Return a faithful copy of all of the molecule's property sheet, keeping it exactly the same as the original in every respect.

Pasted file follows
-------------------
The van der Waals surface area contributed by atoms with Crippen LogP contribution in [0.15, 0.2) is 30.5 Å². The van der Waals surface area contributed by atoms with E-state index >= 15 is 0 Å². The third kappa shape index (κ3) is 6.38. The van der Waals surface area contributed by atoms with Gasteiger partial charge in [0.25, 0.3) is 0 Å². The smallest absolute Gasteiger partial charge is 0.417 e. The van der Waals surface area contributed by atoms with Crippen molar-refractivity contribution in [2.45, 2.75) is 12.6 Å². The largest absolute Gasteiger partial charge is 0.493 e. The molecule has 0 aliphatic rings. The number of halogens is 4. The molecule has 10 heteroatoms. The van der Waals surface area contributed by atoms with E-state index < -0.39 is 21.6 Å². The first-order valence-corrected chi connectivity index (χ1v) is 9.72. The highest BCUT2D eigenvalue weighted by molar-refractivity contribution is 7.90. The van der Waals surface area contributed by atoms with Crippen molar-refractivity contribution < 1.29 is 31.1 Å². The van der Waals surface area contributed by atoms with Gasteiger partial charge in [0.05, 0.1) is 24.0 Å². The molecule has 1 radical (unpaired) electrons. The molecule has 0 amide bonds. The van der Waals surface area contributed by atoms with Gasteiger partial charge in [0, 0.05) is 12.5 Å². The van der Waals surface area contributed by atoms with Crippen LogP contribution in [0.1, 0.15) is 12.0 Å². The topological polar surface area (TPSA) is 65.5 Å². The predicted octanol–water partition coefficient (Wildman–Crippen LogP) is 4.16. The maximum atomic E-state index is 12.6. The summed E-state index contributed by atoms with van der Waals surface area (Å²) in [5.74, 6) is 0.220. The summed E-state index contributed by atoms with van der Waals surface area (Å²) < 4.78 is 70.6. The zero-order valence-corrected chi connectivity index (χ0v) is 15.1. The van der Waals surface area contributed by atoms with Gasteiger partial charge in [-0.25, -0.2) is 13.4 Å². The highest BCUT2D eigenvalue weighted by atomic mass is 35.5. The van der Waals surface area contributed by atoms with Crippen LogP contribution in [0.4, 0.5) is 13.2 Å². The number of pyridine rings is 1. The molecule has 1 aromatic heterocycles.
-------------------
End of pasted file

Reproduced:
The van der Waals surface area contributed by atoms with Crippen LogP contribution in [0.15, 0.2) is 30.5 Å². The van der Waals surface area contributed by atoms with E-state index >= 15 is 0 Å². The third kappa shape index (κ3) is 6.38. The van der Waals surface area contributed by atoms with Gasteiger partial charge in [0.25, 0.3) is 0 Å². The smallest absolute Gasteiger partial charge is 0.417 e. The van der Waals surface area contributed by atoms with Crippen molar-refractivity contribution in [2.45, 2.75) is 12.6 Å². The largest absolute Gasteiger partial charge is 0.493 e. The molecule has 0 aliphatic rings. The number of halogens is 4. The molecule has 10 heteroatoms. The van der Waals surface area contributed by atoms with E-state index < -0.39 is 21.6 Å². The first-order valence-corrected chi connectivity index (χ1v) is 9.72. The highest BCUT2D eigenvalue weighted by molar-refractivity contribution is 7.90. The van der Waals surface area contributed by atoms with Crippen molar-refractivity contribution < 1.29 is 31.1 Å². The van der Waals surface area contributed by atoms with Gasteiger partial charge in [0.05, 0.1) is 24.0 Å². The molecule has 1 radical (unpaired) electrons. The molecule has 0 amide bonds. The van der Waals surface area contributed by atoms with Gasteiger partial charge in [0, 0.05) is 12.5 Å². The van der Waals surface area contributed by atoms with Crippen LogP contribution in [0.1, 0.15) is 12.0 Å². The topological polar surface area (TPSA) is 65.5 Å². The predicted octanol–water partition coefficient (Wildman–Crippen LogP) is 4.16. The maximum atomic E-state index is 12.6. The summed E-state index contributed by atoms with van der Waals surface area (Å²) in [5.74, 6) is 0.220. The summed E-state index contributed by atoms with van der Waals surface area (Å²) < 4.78 is 70.6. The zero-order valence-corrected chi connectivity index (χ0v) is 15.1. The van der Waals surface area contributed by atoms with Gasteiger partial charge in [-0.25, -0.2) is 13.4 Å². The highest BCUT2D eigenvalue weighted by atomic mass is 35.5. The van der Waals surface area contributed by atoms with Crippen LogP contribution in [0.4, 0.5) is 13.2 Å². The number of pyridine rings is 1. The molecule has 1 aromatic heterocycles.